The Member of Parliament for the Klottey Korle constituency, Hon. Nii Armah Ashietey, challenged the candidacy of Zanetor Agyeman Rawlings based on the Constitution of the National Democratic Congress (NDC) and the NDC’s National Executive Committee (NEC) regulations that were issued for the 2015 primaries.
Zanetor Agyeman Rawlings attempted twice to have the High Court throw out the case, but the High Court maintained that there was a case to be heard. She then took the matter to the Supreme Court on the grounds that the interpretation of article 94(1)(a) of the 1992 Constitution was necessary for the resolution of the case. The Supreme Court ruled that interpretation of the article was necessary for the case to proceed.
The Supreme Court therefore asked both sides to present submissions on: “when can it be properly said that a Ghanaian citizen is by reason of non registration as a voter ‘not qualified to be a Member of Parliament’ within article 94(1)(a) of the 1992 Constitution of Ghana”.
- The 1st Interested Party’s position seems to be that if in fulfilment of article 94(1)(a) of the 1992 Constitution, political parties have drafted constitutions and formulated regulations that are aligned with the article, then members of the political parties must fulfil the rules and conditions set by their parties for contesting the Primaries.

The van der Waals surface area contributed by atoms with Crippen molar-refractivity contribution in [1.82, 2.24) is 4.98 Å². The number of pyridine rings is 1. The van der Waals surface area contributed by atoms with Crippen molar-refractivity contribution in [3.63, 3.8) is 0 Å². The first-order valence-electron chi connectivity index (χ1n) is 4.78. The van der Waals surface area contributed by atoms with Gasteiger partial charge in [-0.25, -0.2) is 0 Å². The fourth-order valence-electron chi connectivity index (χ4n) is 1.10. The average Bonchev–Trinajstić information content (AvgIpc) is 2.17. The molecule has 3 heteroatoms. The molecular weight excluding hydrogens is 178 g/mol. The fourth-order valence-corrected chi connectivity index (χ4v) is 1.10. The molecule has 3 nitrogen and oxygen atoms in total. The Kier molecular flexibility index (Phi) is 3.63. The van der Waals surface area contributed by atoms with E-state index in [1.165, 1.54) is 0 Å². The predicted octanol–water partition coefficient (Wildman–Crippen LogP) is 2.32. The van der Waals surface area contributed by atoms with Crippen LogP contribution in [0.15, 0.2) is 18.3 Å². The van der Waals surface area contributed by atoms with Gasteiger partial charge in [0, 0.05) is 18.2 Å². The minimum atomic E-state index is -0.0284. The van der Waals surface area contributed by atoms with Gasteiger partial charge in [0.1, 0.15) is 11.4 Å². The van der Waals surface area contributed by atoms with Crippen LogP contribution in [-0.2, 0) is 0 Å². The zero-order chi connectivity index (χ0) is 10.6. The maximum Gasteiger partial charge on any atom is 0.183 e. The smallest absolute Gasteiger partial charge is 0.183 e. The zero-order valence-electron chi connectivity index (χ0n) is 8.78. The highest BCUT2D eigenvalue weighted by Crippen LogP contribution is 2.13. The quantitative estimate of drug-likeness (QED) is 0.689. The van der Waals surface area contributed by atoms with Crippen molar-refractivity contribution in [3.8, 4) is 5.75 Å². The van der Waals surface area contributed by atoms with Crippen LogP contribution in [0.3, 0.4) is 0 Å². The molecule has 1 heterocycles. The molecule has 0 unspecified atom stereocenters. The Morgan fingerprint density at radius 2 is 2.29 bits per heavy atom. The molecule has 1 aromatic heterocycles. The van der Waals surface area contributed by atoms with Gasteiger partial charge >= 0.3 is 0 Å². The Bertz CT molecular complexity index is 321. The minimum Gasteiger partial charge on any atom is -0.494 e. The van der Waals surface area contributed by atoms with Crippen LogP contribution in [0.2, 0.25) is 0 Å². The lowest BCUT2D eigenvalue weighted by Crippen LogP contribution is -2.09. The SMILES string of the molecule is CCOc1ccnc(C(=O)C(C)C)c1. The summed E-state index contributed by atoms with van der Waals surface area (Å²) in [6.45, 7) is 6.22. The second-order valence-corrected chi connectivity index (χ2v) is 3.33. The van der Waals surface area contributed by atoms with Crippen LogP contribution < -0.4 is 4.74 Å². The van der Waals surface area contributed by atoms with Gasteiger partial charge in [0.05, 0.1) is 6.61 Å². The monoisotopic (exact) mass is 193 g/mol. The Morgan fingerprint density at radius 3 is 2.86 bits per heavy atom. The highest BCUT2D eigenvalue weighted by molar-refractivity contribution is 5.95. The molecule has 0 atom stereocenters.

- The Applicant’s position seems to be that members of political parties can contest their parties’ primaries without fulfilling article 94(1)(a) of the 1992 Constitution so long as they fulfil the conditions of the article by the time of filing nominations at the Electoral Commission.
The Supreme Court has set July 18, 2016, as the date for giving its judgment in the matter.
- A decision for the 1st Interested Party will maintain the status quo for political parties in Ghana since it has been the position that members of political parties who wish to contest parliamentary elections on the party’s ticket, must follow due process and go by their party’s constitution and rules, which must be in line with article 94(1)(a) of the 1992 Constitution.
- A decision for the Applicant will change the status quo ante since those provisions in the party constitutions and regulations could become null and void leading to a new rule that article 94(1)(a) of the 1992 Constitution need be fulfilled for candidates of political parties only by the time of filing of nominations with the Electoral Commission.
Some major political players seem to be unaware of the dynamics of the case, but it is important that minds be averted thereto.